Earlier this month, Deutch sponsored a bill with Sen. Marco Rubio (R., Fla.) that marked the 12th anniversary of Levinson's disappearance and urged Trump to continue pursuing efforts to locate and return Levinson to the United States.
"We are trying to make life difficult for people who are responsible for the kidnapping of Americans—and certainly [revoking] visas are one way to do it," Deutch said. "We're literally looking at everything we can possibly do to help drive home that point and increase pressure."
Lawmakers pushing for the visa revocations are expressing similar frustration as those trying to prevent the administration from granting a new raft of Iran sanctions waivers. The issue of revoking Iranian visas has been raised with National Security Adviser John Bolton, as well as Brian Hook, the director of policy planning at the State Department who also serves as a senior policy adviser to Secretary of State Mike Pompeo, but so far there has been no action, according to Congressional sources.
Waltz says he plans to send letters to the State Department and Department Homeland Security asking for the exact number of visas the U.S. provides to Iranian students and relatives of regime officials.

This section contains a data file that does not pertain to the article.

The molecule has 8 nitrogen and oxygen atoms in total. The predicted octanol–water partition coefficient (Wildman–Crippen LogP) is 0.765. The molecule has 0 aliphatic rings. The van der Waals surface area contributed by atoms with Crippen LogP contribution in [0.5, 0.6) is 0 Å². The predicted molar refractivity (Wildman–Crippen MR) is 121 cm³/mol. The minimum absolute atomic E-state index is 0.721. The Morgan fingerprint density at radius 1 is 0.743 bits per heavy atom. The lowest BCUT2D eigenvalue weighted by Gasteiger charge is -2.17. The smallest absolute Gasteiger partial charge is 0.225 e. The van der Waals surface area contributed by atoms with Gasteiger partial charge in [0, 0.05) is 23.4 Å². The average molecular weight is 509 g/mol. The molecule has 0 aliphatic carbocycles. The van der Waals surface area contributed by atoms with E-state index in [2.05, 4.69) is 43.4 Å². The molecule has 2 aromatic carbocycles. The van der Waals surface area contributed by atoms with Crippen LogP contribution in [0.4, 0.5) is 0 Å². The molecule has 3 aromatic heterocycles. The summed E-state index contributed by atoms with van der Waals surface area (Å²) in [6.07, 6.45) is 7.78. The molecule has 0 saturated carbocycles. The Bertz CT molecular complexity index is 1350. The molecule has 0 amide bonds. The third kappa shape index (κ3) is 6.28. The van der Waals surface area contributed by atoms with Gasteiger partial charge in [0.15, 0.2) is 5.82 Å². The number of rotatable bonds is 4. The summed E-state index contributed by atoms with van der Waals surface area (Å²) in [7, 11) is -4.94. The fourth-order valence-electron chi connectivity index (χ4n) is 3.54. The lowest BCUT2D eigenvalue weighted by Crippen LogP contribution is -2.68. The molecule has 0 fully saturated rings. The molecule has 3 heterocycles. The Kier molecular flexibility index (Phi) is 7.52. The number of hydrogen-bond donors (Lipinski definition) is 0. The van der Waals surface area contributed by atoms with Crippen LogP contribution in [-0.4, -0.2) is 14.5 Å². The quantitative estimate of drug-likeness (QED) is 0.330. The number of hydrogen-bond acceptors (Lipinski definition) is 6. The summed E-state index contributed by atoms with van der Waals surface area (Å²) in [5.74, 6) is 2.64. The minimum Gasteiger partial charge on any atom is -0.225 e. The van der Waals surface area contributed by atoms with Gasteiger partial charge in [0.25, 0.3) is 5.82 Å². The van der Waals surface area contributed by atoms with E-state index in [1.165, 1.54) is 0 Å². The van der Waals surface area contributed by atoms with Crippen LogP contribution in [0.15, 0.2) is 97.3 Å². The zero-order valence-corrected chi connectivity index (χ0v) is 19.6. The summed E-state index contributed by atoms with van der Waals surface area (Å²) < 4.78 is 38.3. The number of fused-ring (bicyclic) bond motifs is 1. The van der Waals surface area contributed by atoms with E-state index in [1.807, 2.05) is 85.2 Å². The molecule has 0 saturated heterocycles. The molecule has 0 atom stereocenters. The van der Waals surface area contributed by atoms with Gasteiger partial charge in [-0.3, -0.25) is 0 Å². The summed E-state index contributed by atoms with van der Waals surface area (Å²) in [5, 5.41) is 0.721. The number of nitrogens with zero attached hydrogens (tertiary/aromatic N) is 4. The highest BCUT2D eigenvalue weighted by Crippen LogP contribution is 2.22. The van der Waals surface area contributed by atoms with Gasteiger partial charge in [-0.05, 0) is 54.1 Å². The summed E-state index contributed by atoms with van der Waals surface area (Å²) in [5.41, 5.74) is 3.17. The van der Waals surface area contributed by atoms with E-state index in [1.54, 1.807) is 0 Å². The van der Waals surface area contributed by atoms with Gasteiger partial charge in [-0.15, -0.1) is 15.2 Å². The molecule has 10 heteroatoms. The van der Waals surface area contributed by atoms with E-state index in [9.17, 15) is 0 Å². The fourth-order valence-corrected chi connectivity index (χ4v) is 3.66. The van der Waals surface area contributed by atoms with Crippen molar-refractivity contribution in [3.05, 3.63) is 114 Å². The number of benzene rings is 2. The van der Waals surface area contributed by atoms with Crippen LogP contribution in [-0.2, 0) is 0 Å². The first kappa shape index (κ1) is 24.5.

"I'm going to ask them why, on the one hand, we're putting up with this hostage-taking when we're enacting sanctions, yet we're allowing these visas," said Waltz, who sits on the Armed Services' Intelligence and Emerging Threats subcommittee.
"The State Department grants visas, but I think it might take some congressional pressure" for the administration to act, he said.
This isn't the first time members of Congress have tried to use visa revocations to push back against Tehran.
The Senate unanimously passed a measure in 2014 sponsored by Sen. Ted Cruz (R., Texas) that would have barred Iran's appointed ambassador to the United Nations from entering the United States. Cruz pointed out that Hamid Aboutalebi, Tehran's chosen top envoy to the U.N. in New York was a member of the student group that led the 1979 seizure of the U.S. embassy in Tehran.
The Obama administration at the time called the nomination "extremely troubling" and refused to extend a visa for Aboutalebi.
Rep. Mike McCaul of Texas, who serves as the top Republican on the House Foreign Affairs Committee, earlier this year introduced a bill designed to penalize Iran for human rights and hostage-taking that would revoke the visas of immediate family members of current Iranian regime officials. The bill would likely face a lengthy, uphill battle in the Democratic-run House, so members are pressing Trump officials to take action on their own.
While members of Congress don't know the full number of Iranians with close ties to current and former regime officials, sources on Capitol Hill have said at least a handful are relatives of unrepentant leaders of the 1979 student seizure of the U.S. embassy in Tehran.
Democratic President Jimmy Carter signed an executive order in 1979 revoking the visas of 7,000 Iranian students who were found to have visa violations and another 15,000 Iranians were told to leave the U.S. The order also forced 50,000 Iranian students then living in the United States to report to a U.S. immigration office.